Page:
Over 5.1 million viewers were reminded of the grisly details from the trial of the century Tuesday night with FX’s premiere of “The People v. O.J. Simpson: American Crime Story.”
And as a growing number of NFL stars are posthumously diagnosed with CTE (chronic traumatic encephalopathy), the doctor who inspired the Will Smith movie “Concussion” now believes that O.J. Simpson suffers from the degenerative brain disease.
“I went through the O.J. saga, his story, and his irrationality, his impulsivity, his disinhibition, by disinhibition meaning you’re beginning to lose your learned behavior, his sexual improprieties, his violent tendencies, domestic violence history — in fact, almost bordering on irrationality, irrational behaviors,” Dr. Bennet Omalu, who was portrayed by Smith in the drama written and directed by Peter Landesman, told the Los Angeles Times.
“Even after he was acquitted in the murder trial, he still went on — you know, he’s in jail today because of some stupidity,” Omalu said. “After 2002, I’ve always suspected that O.J. Simpson is a victim of this disease. He’s a victim too.”
Simpson, a star NFL running back for the Buffalo Bills and San Francisco 49ers, was accused of murdering his ex-wife Nicole Brown Simpson and Ronald Goldman in 1994. He was acquitted of all criminal charges in 1995, but was later found civilly liable for both deaths.
His subsequent act of “stupidity,” as Omalu put it, came in 2007, when the Heisman Trophy winner was arrested on armed robbery and kidnapping charges stemming from an incident in Las Vegas in which he and several other men accosted a sports memorabilia dealer whom Simpson claimed stole several of his personal belongings. In 2008, Simpson was sentenced to 33 years in prison, with parole eligibility after nine years.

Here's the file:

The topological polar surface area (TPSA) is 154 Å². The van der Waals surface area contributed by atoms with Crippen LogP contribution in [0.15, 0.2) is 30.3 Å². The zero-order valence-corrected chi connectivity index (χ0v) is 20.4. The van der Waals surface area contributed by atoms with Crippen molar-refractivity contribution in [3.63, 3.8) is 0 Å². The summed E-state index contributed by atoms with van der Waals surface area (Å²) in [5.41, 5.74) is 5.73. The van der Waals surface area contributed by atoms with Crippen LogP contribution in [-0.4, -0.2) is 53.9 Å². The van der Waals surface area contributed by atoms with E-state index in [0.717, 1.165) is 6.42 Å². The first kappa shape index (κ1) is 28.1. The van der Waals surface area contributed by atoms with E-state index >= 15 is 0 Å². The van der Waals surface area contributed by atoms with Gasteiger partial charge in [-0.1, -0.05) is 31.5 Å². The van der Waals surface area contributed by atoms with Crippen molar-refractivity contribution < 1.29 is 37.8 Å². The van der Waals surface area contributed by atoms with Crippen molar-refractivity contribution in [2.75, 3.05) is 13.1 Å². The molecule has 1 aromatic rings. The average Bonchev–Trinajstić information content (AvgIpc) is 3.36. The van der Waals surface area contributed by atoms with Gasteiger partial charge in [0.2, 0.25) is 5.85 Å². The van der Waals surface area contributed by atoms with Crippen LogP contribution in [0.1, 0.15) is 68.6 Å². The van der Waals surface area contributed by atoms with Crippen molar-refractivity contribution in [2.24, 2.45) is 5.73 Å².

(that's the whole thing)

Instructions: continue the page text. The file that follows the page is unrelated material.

Since the disturbing condition of CTE has caught the public’s attention, there have been more and more reported cases of the disease caused by repeated head trauma.
On Wednesday, a Boston University study showed that NFL quarterback Ken Stabler had high Stage 3 CTE. Nicknamed “The Snake,” Stabler played most of his pro career with the Oakland Raiders, where he won Super Bowl XI and was a four-time Pro Bowler. Stabler died in July 2015 from colon cancer. He was 69.
Last week, tests showed that former New York Giants safety Tyler Sash had advanced CTE when he died last September at age 27. The disease, which can be confirmed only posthumously, had advanced to a stage rarely seen in someone his age and led to erratic behavior culminating in a fatal overdose.
In November, pathological tests proved that New York Giants great Frank Gifford — who died earlier in 2015 at age 84 — had suffered from CTE as well.
In his interview with the L.A. Times, Omalu also addressed Donald Trump’s recent complaints that there weren’t enough tackles in football anymore because of NFL rule changes. “Football has become soft like our country has become soft,” the GOP candidate said.
“I want to find out if Donald Trump’s children played football. I bet you that his sons did not,” Omalu said in response.
“Many doctors I have met, many professionals, I ask, does your child play football? ‘Oh no, my child doesn’t play football,’” he continued. “So people like Donald Trump will brag, because it is not his children.”
Super Bowl 50 between the Denver Broncos and the Carolina Panthers will be played Sunday, Feb. 7, at Levi’s Stadium in Santa Clara. It airs live on CBS from 3:30 p.m. PT/6:30 ET.
While millions of viewers are glued to the big game, Omalu said, “I’ll spend that [day] with my family. We’ll cook some Kenyan cuisine and have some quality family time.”